To Speak Like a Native, Learn Like One

Want to speak a new language like a native? Your best bet may be to forgo classroom lessons in favor of immersion (if possible). That, at least, is the conclusion that a group of researchers from Georgetown University Medical Center came to after reviewing results from a recent study that used brain scans to peek into the heads of language learners.

If you’ve studied a foreign language, you might remember being told to try to think in the new language rather than to think in English and then translate. This is still good advice, and the study shows that is definitely possible for students to begin “thinking” in the new language. Georgetown University Medical Center neuroscience professor Michael Ullman explains:

“In the last few years, research has begun to suggest that adults learning a foreign language can come to rely on the same brain mechanisms as native speakers of a language, and that this might be true even for those parts of a foreign language that are particularly difficult to learn, such as its grammar. We confirmed this in our studies.”

When it comes to foreign languages, do we learn best by explanation or by example? You might think that an explanation of the language’s underlying grammatical structure would be helpful, but this study implied it’s not so. To test, the researchers created a very simple language and taught it to the students both ways. Then, they scanned the subjects’ brains while they used their new language skills. According to Ullman,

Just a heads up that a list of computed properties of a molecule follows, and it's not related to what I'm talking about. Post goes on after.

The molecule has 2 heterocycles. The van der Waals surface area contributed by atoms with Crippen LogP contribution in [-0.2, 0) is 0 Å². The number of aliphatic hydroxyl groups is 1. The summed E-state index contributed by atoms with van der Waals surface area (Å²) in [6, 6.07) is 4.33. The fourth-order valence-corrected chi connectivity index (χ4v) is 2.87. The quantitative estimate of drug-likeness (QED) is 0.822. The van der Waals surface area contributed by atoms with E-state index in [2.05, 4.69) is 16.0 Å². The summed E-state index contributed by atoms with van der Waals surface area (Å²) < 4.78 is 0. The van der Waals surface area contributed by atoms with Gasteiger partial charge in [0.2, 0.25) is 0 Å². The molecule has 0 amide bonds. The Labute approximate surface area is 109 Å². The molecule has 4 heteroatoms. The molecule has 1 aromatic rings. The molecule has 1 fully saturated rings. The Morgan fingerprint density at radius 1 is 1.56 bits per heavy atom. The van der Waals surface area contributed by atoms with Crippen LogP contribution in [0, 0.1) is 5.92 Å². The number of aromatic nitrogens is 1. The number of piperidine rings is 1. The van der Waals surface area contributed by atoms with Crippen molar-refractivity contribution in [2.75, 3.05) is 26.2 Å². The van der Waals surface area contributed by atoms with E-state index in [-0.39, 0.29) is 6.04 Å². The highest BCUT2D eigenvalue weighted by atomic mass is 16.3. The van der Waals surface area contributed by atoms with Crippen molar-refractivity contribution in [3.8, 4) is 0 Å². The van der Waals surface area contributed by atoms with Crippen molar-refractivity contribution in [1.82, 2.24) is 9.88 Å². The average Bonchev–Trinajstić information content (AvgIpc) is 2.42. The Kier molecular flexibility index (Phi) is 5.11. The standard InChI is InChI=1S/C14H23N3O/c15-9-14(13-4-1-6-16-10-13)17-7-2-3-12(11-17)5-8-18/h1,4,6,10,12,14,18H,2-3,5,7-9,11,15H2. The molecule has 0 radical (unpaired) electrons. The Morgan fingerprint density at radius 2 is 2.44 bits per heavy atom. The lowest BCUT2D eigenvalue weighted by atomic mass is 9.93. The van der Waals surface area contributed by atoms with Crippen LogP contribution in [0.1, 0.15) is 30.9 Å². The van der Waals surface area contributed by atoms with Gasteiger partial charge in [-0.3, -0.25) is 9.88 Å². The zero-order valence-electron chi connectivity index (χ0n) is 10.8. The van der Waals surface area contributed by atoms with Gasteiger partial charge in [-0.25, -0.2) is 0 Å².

“Only the immersion training led to full native-like brain processing of grammar. So if you learn a language you can come to use native language brain processes, but you may need immersion rather than classroom exposure.”

The researchers also found that the people taught in a classroom setting got better at “thinking like a native speaker” after a few months, even though they hadn’t been using the language. Still, those who learned the language via immersion still had an edge.

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4 replies
  1. Matt
    Matt says:

    Good point, make sense. When you’re in the actual environment, all your safety nets are gone, I’m sure you’re learning curve skyrockets.

    Reply
  2. Andrew Weiler
    Andrew Weiler says:

    Really good points made here about the importance of exposure. I couldn’t agree more. The analysis about classroom exposure looks, at least here, a bit simplistic. Some language classes may come close to providing those conditions that are similar to immersion, maybe even better!…but many language classes can set you on the wrong road. Why I say wrong is because at the ned of it you believe you are a lousy language learner, whereas the reality is that all of us can be ( and were!) good language learners!

    Reply
  3. Jenny
    Jenny says:

    I agree with you – exposure is good. But if you have no possibility to get into the language environment, you need to create it by yourself.
    Start speaking to your friends/classmates in a new language, start signing songs in this language in the shower :), watch TV, movies, read books and newspapers, talk to yourself in the language in front of a mirror.
    Then the classes could only give you a right direction regarding the grammar or spelling.

    Reply

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